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Not currently on display at the V&A

Venus Chastising Cupid

Oil Painting
Early 17th century (painted)
Artist/Maker
Place Of Origin

Agostino Carracci (1557-1602) was born in Bologna and was an apprentice to Prospero Fontana (1512-1597). He subsequently trained under the engraver and architect Domenico Tibaldi (1541-1583) and under the sculptor Alessandro Menganti (1531-c. 1594). He may also have been a pupil of Bartolomeo Passarotti (1529-1592). He ran an important workshop in Bologna together with his cousin Lodovico (1555-1619) and his brother Annibale (1560-1609), with whom he founded about 1585 the Accademia degli Incamminati. Agostino produced mainly history paintings and engravings. He went to Rome with his brother in 1594 for the decoration of the Palazzo Farnese. He left in autumn 1599 and went to Parma where he died in 1602.

This painting is an early copy after an engraving by Agostino Carracci, executed ca. 1590. It shows Venus in the middle of the composition chastising Cupid, who is blindfold and carried on the back of a putto while another on the left is weeping with a hand in his back, a gesture that suggests he also had been chastised. The scene is set in a mountainous landscape with a tall tree on the right. Agostino Carracci was a prolific and successful engraver whose compositions were much appreciated as witnessed by this early copy.


object details
Categories
Object Type
Parts
This object consists of 2 parts.

  • Oil Paintings
  • Frames (Furnishings)
Materials and Techniques
Oil on canvas laid on panel
Brief Description
Oil painting, 'Venus Chastising Cupid', after Agostino Carracci, early 17th century
Physical Description
In a mountainous landscape, a female figure is chastising a blindfold winged boy carried on the back of a putto while another putto on the left is weeping, a hand behind his back.
Dimensions
  • Estimate height: 31.7cm
  • Estimate width: 24.7cm
Dimensions taken from Catalogue of Foreign Paintings, I. Before 1800, C.M. Kauffmann, Victoria and Albert Museum, London, 1973
Style
Credit line
Bequeathed by Rev. Alexander Dyce
Object history
Bequeathed by Rev. Alexander Dyce, 1869

South Kensington Museum Art Handbooks. The Dyce and Forster Collections. With Engravings and Facsimiles. Published for the Committee of Council on Education by Chapman and Hall, Limited, 193, Piccadilly, London. 1880. Chapter I. Biographical Sketch of Mr. Dyce. pp.1-12, including 'Portrait of Mr. Dyce' illustrated opposite p.1.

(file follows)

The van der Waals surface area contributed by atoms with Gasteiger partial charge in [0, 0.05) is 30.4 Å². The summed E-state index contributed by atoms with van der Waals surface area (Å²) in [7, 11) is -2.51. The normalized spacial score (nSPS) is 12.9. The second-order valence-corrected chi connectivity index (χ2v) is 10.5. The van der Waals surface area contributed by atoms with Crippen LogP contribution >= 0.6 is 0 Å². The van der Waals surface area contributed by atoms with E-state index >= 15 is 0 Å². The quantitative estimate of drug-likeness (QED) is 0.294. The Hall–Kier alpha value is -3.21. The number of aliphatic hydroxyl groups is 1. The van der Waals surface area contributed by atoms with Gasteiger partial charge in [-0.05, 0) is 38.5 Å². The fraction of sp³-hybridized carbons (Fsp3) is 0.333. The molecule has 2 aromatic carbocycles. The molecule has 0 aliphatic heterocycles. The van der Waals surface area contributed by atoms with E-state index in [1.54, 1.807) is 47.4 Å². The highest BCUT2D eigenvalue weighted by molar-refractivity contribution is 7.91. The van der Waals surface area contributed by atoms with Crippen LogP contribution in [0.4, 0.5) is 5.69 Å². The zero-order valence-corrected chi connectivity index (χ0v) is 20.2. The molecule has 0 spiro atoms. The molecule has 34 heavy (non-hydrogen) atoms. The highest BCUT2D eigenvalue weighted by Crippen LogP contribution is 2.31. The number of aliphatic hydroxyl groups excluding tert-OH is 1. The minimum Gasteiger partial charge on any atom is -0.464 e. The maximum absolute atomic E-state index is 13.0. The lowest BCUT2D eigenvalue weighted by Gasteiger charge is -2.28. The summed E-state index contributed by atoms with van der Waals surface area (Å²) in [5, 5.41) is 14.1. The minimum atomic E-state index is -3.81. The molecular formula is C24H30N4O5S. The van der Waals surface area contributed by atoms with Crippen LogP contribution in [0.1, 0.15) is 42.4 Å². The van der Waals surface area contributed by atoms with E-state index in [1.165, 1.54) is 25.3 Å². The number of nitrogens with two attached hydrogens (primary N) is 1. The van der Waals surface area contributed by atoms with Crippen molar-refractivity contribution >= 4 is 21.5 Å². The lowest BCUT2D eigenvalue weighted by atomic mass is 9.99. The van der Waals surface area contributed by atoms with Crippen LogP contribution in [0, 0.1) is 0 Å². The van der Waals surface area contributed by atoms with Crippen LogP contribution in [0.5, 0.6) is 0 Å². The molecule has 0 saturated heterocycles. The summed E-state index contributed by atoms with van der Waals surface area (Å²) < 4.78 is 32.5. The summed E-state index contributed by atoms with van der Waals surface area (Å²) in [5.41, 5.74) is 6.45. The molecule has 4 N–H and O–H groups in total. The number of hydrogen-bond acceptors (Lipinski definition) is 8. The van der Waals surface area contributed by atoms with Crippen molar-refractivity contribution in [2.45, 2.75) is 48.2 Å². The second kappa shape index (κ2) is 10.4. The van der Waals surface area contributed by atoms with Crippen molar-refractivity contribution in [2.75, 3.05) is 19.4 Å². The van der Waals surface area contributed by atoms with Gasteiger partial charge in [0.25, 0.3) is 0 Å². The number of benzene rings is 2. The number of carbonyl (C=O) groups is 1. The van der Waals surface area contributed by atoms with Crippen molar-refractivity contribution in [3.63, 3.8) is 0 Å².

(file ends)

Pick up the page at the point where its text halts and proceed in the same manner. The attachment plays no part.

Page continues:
Science and Art Department of the Committee of Council on Education, South Kensington Museum.A Catalogue of the Paintings, Miniatures, Drawings... Bequeathed by The Reverend Alexander Dyce. London, 1874. A 'Note' on page v comments, 'This catalogue refers to the Art portion of the Collection bequeathed to the South Kensington Museum by the Reverend Alexander Dyce, the well-known Shakespearian scholar, who died May 15, 1869'. The Catalogue. Paintings, Miniatures, &c. by Samuel Redgrave notes of the 'Oil Paintings', 'The strength of Mr. Dyce's valuable bequest to Department of Science and Art does not lie in [this] portion ... which is in its nature of a very miscellaneous character. The collection was made apparently as objects offered themselves, and without any special design.' Dyce's main interest was in literary subjects, and this is reflected in many of the paintings he bequeathed to the V&A.



Historical significance: This painting is a copy, probably of 16th century date, after an engraving by Agostino Carracci (impression in the British Museum, London, U,2.155) from the series titled Lascivie illustrating the different natures of love, made around 1590. The engraving is reproduced and the composition discussed by E. Tietze-Conrat in Jahrbuch des Kunsthistorischen Institutes der K. K. Zentral Kommission für Denkmalpflege, xi, 1917, p. 26 f., fig. 18.



Venus is beating Cupid, who is blindfold and carried on the back of a putto, while another on the left weeping and holds a hand to his bottom, suggesting that he has been similarlyu chastised. The scene is set in a mountainous landscape with a tree on the right.